• maintaining their employment/academic performance
  • maintaining their appearance and personal hygiene
  • performing necessary domestic chores
  • participating in recreational activities
  • sustaining social relationships

OR

People who are experiencing symptoms which are not severe but which cause significant and persistent psychological distress and, if not assessed and treated, may lead to severe and/or enduring problems, for example:

Examples:

  • generalised anxiety/stress disorders
  • abnormal bereavement reactions
  • abnormal adjustment reactions e.g.
    • following significant life events
    • post traumatic stress

* In summary, clients thought to be at risk of harming themselves or others, or being harmed, within the context of a mental health problem, should be regarded as a priority 1 referral and all others will be priority 2. Priority 1 referrals will be seen within one week of the referral being received. Priority 2 referrals, we would hope to see within 6 weeks, however, at busier times, this may be longer. If this is not possible for any reason, the referrer will be advised of this by the University Health Service on receipt of the referral.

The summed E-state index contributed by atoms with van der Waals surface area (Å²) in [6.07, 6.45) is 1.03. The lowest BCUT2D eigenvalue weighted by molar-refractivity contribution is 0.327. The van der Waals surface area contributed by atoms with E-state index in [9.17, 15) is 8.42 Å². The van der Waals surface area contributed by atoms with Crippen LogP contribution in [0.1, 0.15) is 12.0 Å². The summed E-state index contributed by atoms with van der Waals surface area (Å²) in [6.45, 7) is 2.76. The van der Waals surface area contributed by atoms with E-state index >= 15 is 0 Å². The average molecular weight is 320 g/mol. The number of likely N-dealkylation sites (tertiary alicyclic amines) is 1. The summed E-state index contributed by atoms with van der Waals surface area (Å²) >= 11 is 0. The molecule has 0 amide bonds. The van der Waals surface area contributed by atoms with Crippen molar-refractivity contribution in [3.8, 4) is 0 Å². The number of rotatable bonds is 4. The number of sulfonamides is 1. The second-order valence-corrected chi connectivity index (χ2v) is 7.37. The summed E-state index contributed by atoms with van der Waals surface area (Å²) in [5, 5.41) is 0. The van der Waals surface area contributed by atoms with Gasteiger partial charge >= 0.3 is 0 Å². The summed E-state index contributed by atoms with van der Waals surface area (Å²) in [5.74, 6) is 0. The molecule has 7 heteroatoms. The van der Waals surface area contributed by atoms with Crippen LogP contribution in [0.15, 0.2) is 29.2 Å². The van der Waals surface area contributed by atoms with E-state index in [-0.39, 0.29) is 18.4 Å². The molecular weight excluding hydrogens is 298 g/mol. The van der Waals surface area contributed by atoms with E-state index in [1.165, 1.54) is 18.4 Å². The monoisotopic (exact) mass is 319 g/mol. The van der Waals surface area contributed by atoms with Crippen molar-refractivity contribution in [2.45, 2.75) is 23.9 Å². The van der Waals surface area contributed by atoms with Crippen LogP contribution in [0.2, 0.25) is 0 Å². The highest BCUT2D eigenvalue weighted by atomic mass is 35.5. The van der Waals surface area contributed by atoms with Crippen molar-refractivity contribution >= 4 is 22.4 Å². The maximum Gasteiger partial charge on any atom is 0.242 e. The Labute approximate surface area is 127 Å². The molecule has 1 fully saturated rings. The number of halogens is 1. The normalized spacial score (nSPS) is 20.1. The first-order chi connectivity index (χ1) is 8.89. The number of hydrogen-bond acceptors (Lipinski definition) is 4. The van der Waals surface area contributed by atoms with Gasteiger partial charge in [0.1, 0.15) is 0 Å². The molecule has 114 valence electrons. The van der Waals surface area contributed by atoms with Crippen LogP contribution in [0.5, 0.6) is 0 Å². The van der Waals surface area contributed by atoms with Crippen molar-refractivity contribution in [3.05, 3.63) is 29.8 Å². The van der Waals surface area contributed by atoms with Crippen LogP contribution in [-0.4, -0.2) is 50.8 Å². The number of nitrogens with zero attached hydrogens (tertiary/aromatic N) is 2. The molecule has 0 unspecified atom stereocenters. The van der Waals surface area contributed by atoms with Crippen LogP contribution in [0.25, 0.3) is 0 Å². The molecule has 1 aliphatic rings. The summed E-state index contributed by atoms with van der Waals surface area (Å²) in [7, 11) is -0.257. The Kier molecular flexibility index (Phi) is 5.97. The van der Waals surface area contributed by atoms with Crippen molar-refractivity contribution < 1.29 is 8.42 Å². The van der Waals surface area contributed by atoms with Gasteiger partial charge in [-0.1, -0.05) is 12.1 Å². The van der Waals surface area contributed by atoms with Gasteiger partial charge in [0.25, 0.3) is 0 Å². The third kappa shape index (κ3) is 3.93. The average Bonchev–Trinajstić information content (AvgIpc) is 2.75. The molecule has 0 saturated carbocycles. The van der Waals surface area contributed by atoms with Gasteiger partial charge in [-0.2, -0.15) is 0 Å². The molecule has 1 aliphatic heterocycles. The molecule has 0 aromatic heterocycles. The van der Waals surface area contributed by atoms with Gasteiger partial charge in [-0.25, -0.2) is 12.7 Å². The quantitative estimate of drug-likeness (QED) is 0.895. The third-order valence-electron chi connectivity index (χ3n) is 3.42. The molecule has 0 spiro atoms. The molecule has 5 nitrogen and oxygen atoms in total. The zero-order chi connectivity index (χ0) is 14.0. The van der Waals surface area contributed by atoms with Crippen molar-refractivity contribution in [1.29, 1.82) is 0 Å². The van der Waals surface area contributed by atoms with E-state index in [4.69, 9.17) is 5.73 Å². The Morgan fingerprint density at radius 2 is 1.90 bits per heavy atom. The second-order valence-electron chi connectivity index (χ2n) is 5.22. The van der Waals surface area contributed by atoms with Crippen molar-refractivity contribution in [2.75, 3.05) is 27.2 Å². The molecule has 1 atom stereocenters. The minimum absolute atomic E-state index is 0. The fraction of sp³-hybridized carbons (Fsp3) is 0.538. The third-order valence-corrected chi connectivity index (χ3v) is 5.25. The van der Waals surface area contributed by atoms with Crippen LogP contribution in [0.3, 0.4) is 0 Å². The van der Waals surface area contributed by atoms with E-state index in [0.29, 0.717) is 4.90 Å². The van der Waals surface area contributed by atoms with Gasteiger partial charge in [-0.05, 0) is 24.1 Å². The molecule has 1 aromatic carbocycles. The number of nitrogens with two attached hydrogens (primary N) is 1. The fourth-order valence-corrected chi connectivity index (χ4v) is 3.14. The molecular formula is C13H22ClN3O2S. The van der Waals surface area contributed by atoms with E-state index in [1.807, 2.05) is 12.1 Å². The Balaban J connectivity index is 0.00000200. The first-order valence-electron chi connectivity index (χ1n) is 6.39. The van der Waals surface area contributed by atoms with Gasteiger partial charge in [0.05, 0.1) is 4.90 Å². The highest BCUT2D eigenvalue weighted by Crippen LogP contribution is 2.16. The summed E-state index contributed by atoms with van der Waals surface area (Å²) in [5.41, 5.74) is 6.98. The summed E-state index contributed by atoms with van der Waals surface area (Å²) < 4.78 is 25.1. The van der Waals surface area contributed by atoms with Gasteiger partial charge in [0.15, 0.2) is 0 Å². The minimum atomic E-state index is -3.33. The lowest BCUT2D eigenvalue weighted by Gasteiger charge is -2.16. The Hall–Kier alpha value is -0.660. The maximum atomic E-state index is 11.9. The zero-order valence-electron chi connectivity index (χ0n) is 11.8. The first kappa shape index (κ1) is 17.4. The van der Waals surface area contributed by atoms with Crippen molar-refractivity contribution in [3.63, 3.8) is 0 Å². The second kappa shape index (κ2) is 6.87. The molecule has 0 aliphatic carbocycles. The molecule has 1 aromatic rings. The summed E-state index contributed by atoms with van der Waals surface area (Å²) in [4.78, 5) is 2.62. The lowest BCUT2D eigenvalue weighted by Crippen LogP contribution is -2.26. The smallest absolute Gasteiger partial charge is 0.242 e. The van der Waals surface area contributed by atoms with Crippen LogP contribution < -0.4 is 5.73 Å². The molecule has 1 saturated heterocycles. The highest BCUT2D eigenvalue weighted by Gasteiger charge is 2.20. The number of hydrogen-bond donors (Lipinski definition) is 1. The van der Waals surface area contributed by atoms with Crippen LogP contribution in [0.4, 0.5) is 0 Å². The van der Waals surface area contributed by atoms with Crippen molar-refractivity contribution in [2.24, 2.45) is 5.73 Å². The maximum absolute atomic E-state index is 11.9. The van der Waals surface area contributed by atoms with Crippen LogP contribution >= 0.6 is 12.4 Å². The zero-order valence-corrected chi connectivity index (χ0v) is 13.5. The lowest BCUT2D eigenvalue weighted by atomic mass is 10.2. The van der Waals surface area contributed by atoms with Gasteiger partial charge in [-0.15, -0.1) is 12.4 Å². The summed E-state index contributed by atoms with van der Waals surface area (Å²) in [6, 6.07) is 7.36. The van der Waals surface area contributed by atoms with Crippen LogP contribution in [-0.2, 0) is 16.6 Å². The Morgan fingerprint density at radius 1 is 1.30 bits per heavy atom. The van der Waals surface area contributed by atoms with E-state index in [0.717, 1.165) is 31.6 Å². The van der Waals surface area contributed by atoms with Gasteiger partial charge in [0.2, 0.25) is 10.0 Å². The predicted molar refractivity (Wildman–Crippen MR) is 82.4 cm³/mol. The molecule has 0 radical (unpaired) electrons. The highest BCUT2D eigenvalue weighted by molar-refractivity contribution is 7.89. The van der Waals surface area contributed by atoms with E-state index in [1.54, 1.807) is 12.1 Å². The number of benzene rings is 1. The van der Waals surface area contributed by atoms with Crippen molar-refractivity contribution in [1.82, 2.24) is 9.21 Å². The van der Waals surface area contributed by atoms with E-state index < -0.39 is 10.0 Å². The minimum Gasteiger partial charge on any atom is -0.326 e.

Nature of intervention

On first contact with the client, the following will be discussed:

  • information regarding the process and potential outcomes
  • boundaries of the therapeutic relationship
  • confidentiality and what this actually means
  • the means of assessment used
  • the existence of a care plan

The assessment process may last between one and three sessions after which the outcomes are discussed. This includes the findings of the assessment and what happens thereafter. There are a number of possible outcomes:

  • recommendations for self help resources
  • referral to the statutory psychiatric services, via your own GP
  • referral to other services where indicated
  • negotiation of a structured, time focused care programme with specific goals and actions

Other roles

As well as actual clinical work with clients, this service hopes to provide educational and advisory roles. This may include the following activities:

  • being a contact point for people seeking advice on whether referral is necessary/appropriate
  • regular networking meetings with groups of staff/students to answer any questions.
  • collecting feedback and suggestions on the service provision, access etc.
  • providing guidance/information on the recognition of potential mental health problems and possible actions.